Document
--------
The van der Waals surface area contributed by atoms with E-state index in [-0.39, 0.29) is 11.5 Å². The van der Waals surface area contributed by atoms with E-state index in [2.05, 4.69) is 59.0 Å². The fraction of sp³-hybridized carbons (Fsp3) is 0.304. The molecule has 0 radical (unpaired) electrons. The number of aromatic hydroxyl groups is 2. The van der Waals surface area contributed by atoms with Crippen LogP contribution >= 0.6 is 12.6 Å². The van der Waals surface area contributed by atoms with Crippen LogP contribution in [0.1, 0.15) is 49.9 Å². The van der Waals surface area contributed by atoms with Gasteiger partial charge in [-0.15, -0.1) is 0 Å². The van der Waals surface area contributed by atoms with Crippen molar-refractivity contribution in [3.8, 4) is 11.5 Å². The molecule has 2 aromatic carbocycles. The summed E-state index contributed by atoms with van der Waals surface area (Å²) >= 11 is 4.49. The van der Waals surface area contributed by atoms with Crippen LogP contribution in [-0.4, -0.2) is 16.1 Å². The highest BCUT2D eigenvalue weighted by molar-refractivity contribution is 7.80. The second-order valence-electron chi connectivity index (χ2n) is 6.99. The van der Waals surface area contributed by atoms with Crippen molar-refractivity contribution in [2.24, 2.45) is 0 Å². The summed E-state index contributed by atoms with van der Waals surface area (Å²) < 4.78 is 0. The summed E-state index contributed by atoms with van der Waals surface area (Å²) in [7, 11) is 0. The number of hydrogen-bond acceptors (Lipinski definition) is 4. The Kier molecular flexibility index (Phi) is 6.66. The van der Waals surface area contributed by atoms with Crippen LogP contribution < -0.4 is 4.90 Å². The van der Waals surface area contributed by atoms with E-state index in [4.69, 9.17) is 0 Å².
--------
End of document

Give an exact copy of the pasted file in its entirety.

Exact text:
The van der Waals surface area contributed by atoms with E-state index in [-0.39, 0.29) is 11.5 Å². The van der Waals surface area contributed by atoms with E-state index in [2.05, 4.69) is 59.0 Å². The fraction of sp³-hybridized carbons (Fsp3) is 0.304. The molecule has 0 radical (unpaired) electrons. The number of aromatic hydroxyl groups is 2. The van der Waals surface area contributed by atoms with Crippen LogP contribution >= 0.6 is 12.6 Å². The van der Waals surface area contributed by atoms with Crippen LogP contribution in [0.1, 0.15) is 49.9 Å². The van der Waals surface area contributed by atoms with Gasteiger partial charge in [-0.15, -0.1) is 0 Å². The van der Waals surface area contributed by atoms with Crippen molar-refractivity contribution in [3.8, 4) is 11.5 Å². The molecule has 2 aromatic carbocycles. The summed E-state index contributed by atoms with van der Waals surface area (Å²) >= 11 is 4.49. The van der Waals surface area contributed by atoms with Crippen LogP contribution in [-0.4, -0.2) is 16.1 Å². The highest BCUT2D eigenvalue weighted by molar-refractivity contribution is 7.80. The second-order valence-electron chi connectivity index (χ2n) is 6.99. The van der Waals surface area contributed by atoms with Crippen molar-refractivity contribution in [2.24, 2.45) is 0 Å². The summed E-state index contributed by atoms with van der Waals surface area (Å²) < 4.78 is 0. The summed E-state index contributed by atoms with van der Waals surface area (Å²) in [7, 11) is 0. The number of hydrogen-bond acceptors (Lipinski definition) is 4. The Kier molecular flexibility index (Phi) is 6.66. The van der Waals surface area contributed by atoms with Crippen LogP contribution < -0.4 is 4.90 Å². The van der Waals surface area contributed by atoms with E-state index in [4.69, 9.17) is 0 Å².